The Paris climate goals demand a rapid, just transition from fossil fuels to clean energy. We’re pushing governments to lead the way by adopting policies to end oil and gas production.
OVERVIEW OF WORK
In order to achieve climate goals, governments and other decision makers must support a just and equitable move away from fossil fuels. We are pushing for precedent-setting leadership from governments to put policies in place to manage the decline of oil and gas and ensure a just transition for fossil-fuel dependent workers and communities.
Building from a growing group of first mover governments, we are pressuring for increasing numbers of national and regional governments to end new licenses and permits for oil and gas production, and to develop plans to wind down their existing production over time.
LATEST PROGRAM POSTS
Last month, it was widely reported that another chapter in Shell’s dirty and disastrous eighty-seven-year operations in the Niger Delta was coming to an end, with the company selling its onshore business.
While Manchin and his industry allies spread tired old myths about America saving the world from Putin and Chinese coal plants, the reality is the energy transition is already moving away from gas faster than most people think. That action needs to focus on a phase-out of all fossil fuel exports and protections and reparations for the frontline communities.
The oil and gas industry claims programs to “certify” gas will reduce emissions and allow them to market their gas as clean and safe for the climate. But a look at the companies that have committed to certification, and those who haven’t, highlights why voluntary programs fail to motivate the worst methane polluters – and why gas certification isn’t a viable climate solution.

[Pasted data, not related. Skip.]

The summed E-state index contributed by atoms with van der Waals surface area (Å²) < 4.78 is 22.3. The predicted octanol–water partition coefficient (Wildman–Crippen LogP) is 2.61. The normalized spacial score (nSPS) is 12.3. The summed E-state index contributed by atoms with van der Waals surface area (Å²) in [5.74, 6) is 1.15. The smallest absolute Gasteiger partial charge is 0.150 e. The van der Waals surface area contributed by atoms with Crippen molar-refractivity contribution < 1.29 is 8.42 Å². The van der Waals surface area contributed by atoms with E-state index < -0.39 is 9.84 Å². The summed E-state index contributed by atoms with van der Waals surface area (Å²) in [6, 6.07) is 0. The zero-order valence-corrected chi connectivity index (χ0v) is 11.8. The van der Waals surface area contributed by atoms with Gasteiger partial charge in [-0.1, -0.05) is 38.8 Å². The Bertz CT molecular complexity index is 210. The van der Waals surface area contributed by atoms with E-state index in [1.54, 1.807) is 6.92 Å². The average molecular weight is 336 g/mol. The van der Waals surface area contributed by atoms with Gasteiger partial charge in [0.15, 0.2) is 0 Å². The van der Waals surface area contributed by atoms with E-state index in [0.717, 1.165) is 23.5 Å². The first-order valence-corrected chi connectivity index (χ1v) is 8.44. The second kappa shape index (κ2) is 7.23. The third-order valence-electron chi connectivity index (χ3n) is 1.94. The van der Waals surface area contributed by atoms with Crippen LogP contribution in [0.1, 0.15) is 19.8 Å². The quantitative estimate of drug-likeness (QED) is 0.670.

A majority of UK residents believe it's unacceptable for politicians to receive donations from fossil fuel companies, according to a recent poll.
LATEST PROGRAM RESEARCH
The Keystone XL pipeline has been presented as a boon to U.S. energy security by its proponents. It is no such thing.
Tar sands extraction projects are moving forward with increasing pace. The industry ambition is to grow production from today’s level an extraordinary 140 percent by 2025.
The World Bank Group is experiencing clear difficulties in synching its core lending and its energy strategy with climate goals, and the institution has taken steps that can easily be viewed as creating a conflict of interest. Given these difficulties and contradictions, the institution should focus on cleaning up its own act before making further forays into climate finance initiatives.